Monday, April 7, 2014

Performance Tip - Using Dual() and Chart Visual Cues

I recently diagnosed a slow Straight Table chart. The chart contained 100K+ rows. One column contained a complex expression that returned a Y/N string flag for the column. Something like:

=if(complex expression, 'Y', 'N')

They also wanted to set the background color of the cell, green for Y, red for N. So the Expression Background Color property repeated the same complex expression to assign a color:

=if(complex expression, green(), red())

I surmised the expression was being calculated twice for each row. I changed  the main expression to set a Dual().

=if(complex expression, dual('Y',1), dual('N',0))

The chart cell still displays the Y/N text. But now I could use 1 and 0 values on the Visual Cues pane and eliminate the Background Color expression entirely. Much faster!

-Rob

Monday, February 10, 2014

Masters Summit for QlikView Europe: Amsterdam October 2014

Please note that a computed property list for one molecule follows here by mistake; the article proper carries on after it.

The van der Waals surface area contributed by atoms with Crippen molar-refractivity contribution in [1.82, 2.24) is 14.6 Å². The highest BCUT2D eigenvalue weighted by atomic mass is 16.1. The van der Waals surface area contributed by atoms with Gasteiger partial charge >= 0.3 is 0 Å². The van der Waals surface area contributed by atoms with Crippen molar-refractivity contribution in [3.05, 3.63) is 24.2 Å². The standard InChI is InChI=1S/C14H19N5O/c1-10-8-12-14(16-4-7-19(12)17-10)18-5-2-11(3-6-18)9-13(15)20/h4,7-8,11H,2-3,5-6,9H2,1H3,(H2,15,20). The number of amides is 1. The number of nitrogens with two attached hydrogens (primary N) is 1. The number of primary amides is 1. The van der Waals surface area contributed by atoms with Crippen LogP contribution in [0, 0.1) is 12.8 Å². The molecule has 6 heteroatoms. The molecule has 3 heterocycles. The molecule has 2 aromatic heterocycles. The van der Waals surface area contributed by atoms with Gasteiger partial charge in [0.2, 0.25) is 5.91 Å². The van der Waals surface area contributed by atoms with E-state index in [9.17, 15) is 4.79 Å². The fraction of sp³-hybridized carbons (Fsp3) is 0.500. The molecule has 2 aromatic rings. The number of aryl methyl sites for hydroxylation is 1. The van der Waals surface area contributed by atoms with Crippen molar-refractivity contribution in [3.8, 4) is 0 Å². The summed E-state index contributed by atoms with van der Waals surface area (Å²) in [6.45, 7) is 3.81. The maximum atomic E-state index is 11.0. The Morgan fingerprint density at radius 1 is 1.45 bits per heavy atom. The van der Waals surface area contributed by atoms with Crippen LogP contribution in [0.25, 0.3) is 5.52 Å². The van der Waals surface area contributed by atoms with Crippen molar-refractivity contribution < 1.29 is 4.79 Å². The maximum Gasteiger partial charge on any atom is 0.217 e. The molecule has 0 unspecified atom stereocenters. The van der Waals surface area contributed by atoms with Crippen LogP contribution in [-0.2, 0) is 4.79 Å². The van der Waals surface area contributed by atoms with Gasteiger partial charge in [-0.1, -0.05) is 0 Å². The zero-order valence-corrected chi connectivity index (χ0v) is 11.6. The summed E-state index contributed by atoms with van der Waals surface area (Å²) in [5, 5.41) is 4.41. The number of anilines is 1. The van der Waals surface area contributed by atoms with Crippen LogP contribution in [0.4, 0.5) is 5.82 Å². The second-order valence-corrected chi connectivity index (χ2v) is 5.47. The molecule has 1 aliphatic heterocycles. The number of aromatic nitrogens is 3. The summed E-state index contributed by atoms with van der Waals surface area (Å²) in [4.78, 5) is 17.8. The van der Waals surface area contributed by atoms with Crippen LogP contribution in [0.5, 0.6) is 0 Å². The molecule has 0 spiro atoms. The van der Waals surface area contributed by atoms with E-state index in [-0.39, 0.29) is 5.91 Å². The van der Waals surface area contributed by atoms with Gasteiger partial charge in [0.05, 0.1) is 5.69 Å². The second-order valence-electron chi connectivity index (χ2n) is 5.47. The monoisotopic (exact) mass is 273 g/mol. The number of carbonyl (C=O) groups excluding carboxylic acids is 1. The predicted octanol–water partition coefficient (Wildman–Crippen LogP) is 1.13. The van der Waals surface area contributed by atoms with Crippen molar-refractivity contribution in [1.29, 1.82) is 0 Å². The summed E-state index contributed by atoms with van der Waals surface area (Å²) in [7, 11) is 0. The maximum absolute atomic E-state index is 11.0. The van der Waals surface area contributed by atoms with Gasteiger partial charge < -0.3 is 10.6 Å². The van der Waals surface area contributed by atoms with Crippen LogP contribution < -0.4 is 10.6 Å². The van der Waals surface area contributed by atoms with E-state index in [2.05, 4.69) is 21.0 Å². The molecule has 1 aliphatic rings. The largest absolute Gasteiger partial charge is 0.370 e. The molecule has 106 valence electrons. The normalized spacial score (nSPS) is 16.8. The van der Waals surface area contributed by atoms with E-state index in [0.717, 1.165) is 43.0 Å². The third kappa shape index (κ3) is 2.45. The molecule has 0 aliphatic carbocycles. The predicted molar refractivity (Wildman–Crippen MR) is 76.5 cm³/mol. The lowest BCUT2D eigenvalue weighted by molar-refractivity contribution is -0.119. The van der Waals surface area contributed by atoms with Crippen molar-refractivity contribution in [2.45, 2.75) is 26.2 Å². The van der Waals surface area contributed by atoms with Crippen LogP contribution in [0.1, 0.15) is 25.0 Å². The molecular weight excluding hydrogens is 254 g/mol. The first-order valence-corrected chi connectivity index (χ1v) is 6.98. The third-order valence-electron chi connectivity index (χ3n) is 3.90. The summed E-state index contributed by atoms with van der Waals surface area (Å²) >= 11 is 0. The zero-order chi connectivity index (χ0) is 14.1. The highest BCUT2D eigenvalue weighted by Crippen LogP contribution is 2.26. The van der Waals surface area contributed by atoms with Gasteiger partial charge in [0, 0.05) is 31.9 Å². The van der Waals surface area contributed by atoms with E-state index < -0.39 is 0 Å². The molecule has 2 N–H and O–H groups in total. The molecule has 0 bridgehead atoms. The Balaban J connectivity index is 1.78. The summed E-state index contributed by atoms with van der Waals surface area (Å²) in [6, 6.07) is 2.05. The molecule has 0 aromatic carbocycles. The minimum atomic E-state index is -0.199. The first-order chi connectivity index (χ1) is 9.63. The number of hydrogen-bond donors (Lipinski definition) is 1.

After successful events in Las VegasLondon and Barcelona, and the upcoming event in Chicago next April 1 – 3, I am pleased to announce that the next European edition of the Masters Summit for QlikView will be held in Amsterdam, The Netherlands on October 1 - 3, 2014. 
If you are a QlikView developer then the practical skills, ready-to-use resources and excellent peer networking offered at this event will make for 3 days that you do not want to miss! More information about the event can be found on the Masters Summit for QlikView website. Information about the venue will be added soon.
If you are based in North America or can't wait until October, there are still seats available at the Chicago summit April 1-3. Registration is available on the website

Monday, February 3, 2014

Speed up Script Development with BUFFER